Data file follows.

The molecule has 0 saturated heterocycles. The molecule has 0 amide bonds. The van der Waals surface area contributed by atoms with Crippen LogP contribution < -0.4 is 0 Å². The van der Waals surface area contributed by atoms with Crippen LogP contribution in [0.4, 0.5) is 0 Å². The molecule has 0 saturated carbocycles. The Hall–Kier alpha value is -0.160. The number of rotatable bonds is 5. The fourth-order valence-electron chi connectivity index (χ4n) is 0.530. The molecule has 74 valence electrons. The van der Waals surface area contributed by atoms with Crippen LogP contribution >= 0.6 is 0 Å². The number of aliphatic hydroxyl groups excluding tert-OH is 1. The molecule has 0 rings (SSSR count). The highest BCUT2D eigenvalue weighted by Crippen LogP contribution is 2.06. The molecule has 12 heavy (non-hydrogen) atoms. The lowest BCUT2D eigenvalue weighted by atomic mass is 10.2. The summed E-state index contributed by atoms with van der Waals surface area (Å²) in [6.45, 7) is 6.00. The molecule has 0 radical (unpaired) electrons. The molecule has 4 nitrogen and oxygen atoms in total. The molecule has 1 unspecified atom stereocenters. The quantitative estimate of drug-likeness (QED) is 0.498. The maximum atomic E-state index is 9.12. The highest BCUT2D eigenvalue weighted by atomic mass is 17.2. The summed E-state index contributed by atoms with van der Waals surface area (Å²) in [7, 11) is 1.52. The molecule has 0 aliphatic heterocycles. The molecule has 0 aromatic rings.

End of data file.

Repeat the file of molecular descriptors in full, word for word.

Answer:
The molecule has 0 saturated heterocycles. The molecule has 0 amide bonds. The van der Waals surface area contributed by atoms with Crippen LogP contribution < -0.4 is 0 Å². The van der Waals surface area contributed by atoms with Crippen LogP contribution in [0.4, 0.5) is 0 Å². The molecule has 0 saturated carbocycles. The Hall–Kier alpha value is -0.160. The number of rotatable bonds is 5. The fourth-order valence-electron chi connectivity index (χ4n) is 0.530. The molecule has 74 valence electrons. The van der Waals surface area contributed by atoms with Crippen LogP contribution >= 0.6 is 0 Å². The number of aliphatic hydroxyl groups excluding tert-OH is 1. The molecule has 0 rings (SSSR count). The highest BCUT2D eigenvalue weighted by Crippen LogP contribution is 2.06. The molecule has 12 heavy (non-hydrogen) atoms. The lowest BCUT2D eigenvalue weighted by atomic mass is 10.2. The summed E-state index contributed by atoms with van der Waals surface area (Å²) in [6.45, 7) is 6.00. The molecule has 0 radical (unpaired) electrons. The molecule has 4 nitrogen and oxygen atoms in total. The molecule has 1 unspecified atom stereocenters. The quantitative estimate of drug-likeness (QED) is 0.498. The maximum atomic E-state index is 9.12. The highest BCUT2D eigenvalue weighted by atomic mass is 17.2. The summed E-state index contributed by atoms with van der Waals surface area (Å²) in [7, 11) is 1.52. The molecule has 0 aliphatic heterocycles. The molecule has 0 aromatic rings.